Once there was a royal feast of geese

Sunday Independent (Ireland) - - Viewpoints - Joe Kennedy

THE Feast of St Michael came and went qui­etly last week­end as the tail end of the sum­mer swal­lows de­parted south­wards — as did I, join­ing them over the Bay of Bis­cay — but that’s for an­other day.

Sun­day, folk­lore has it, the devil went about uri­nat­ing on black­ber­ries — the Ar­changel Michael had thrown him out of Par­adise, to land in bram­bles — and it was con­sid­ered un­wise to eat the fruit, now hard and bit­ter any­way (this is caused by a saliva-drib­bling in­sect).

Michael­mas more no­tably marks the start of a new law term and was also a quar­ter-day for set­ting rents and ac­counts, now a prac­tice ac­cel­er­ated to an alarm­ing de­gree with al­most weekly fi­nan­cial prop­erty shocks.

There are some claims of Michael­mas roots be­ing from the Celtic mists — but it came here with the An­glo-Nor­mans in the 12th cen­tury when they set up their le­gal prac­tices. The folk­lorist Kevin Dana­her says it had no spe­cial sig­nif­i­cance in an­cient Ire­land.

There is a Michael­mas flower, of course, a daisy, an au­tumn-flow­er­ing aster, a blue-pur­ple rag­wort, which came from Amer­ica and be­came nat­u­ralised.

Michael­mas marks the end of har­vest time with the au­tumn equinox and is an im­por­tant time for farm­ers to de­cide on what stock to carry over the win­ter months.

Hunts­men and hounds meet to gal­lop the coun­try­side, with landown­ers’ per­mis­sion, of course, but geese “har­vests” which were once thriv­ing events when spring goslings were ripe for roast­ing are no longer heard of.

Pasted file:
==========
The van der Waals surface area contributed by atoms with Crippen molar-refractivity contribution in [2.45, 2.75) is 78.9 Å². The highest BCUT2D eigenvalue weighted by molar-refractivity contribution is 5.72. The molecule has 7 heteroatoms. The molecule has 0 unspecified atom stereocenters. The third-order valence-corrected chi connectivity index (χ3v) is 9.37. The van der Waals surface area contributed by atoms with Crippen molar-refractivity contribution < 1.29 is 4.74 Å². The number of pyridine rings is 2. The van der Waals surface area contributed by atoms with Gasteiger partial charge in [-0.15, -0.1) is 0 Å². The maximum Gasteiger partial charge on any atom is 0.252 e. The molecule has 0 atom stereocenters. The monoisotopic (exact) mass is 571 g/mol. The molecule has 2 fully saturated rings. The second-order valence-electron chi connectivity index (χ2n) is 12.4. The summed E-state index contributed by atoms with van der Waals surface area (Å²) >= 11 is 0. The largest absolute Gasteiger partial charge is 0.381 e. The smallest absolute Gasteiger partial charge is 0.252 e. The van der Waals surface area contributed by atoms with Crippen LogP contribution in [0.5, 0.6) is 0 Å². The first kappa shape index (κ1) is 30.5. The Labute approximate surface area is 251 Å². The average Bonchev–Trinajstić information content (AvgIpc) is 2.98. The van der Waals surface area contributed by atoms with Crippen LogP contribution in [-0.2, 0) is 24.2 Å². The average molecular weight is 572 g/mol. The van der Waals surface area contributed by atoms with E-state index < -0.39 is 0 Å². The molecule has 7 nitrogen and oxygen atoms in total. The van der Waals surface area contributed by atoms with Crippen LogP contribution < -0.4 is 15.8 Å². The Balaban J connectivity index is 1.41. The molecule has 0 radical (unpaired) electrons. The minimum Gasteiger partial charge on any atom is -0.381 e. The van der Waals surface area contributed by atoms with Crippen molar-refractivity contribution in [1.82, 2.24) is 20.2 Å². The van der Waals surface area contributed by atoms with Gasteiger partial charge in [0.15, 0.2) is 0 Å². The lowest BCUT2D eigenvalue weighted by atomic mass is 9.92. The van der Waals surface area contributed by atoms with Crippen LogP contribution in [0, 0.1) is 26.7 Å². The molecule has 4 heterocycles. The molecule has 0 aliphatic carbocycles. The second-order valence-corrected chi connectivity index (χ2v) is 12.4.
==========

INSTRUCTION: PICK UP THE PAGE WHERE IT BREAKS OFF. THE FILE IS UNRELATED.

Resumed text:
This was sup­posed to be a re­minder that the year was fall­ing and that Christmas was just down the road. This may have been an­other Nor­man in­tro­duc­tion but the Na­tive Ir­ish soon gave it a stamp of their own.

Plump birds of­ten helped pay rents at Fomhar-na-nGean and farm wives who had charge of flocks gave goose gifts to poorer fam­i­lies.

Also shared with the less well-off were por­tions of mut­ton called Cuid Mhichii or St Michael’s Sheep, “be­stowed upon re­liev­ing the poor” ac­cord­ing to the 18th-cen­tury his­to­rian Ge­of­frey Keat­ing. This gen­er­ous prac­tice was car­ried for many gen­er­a­tions and may very well con­tinue to this day un­her­alded by char­i­ta­ble farm fam­i­lies.

There is a fa­mous his­tor­i­cal goose story from the end of last month in­volv­ing the first Queen El­iz­a­beth. In Au­gust, 1588 she had ad­dressed her naval and land forces at Til­bury at the height of a Span­ish in­va­sion threat (“Let tyrants fear!”). Then the fol­low­ing month the storm of the cen­tury scat­tered the Ar­mada which tried to strug­gle home around Scot­land and down the Ir­ish west coast.

The queen, on Michael­mas night dined with a Sir Neville Um­phreyville on roast goose. She raised her glass to “Death to that cursed Ar­mada”.

No sooner had she spo­ken, the story goes, than a mes­sen­ger rushed in with the news that Span­ish ves­sels had foundered in the Blas­ket Sound.

El­iz­a­beth im­me­di­ately pro­claimed: “Hence­forth shall a goose com­mem­o­rate this fa­mous vic­tory!”

And so it came to pass, though the real vic­tors over the Ar­mada were the forces of na­ture rather than a bat­tle of tall ships on the high seas.

ROAST GOOSE: El­iz­a­beth I

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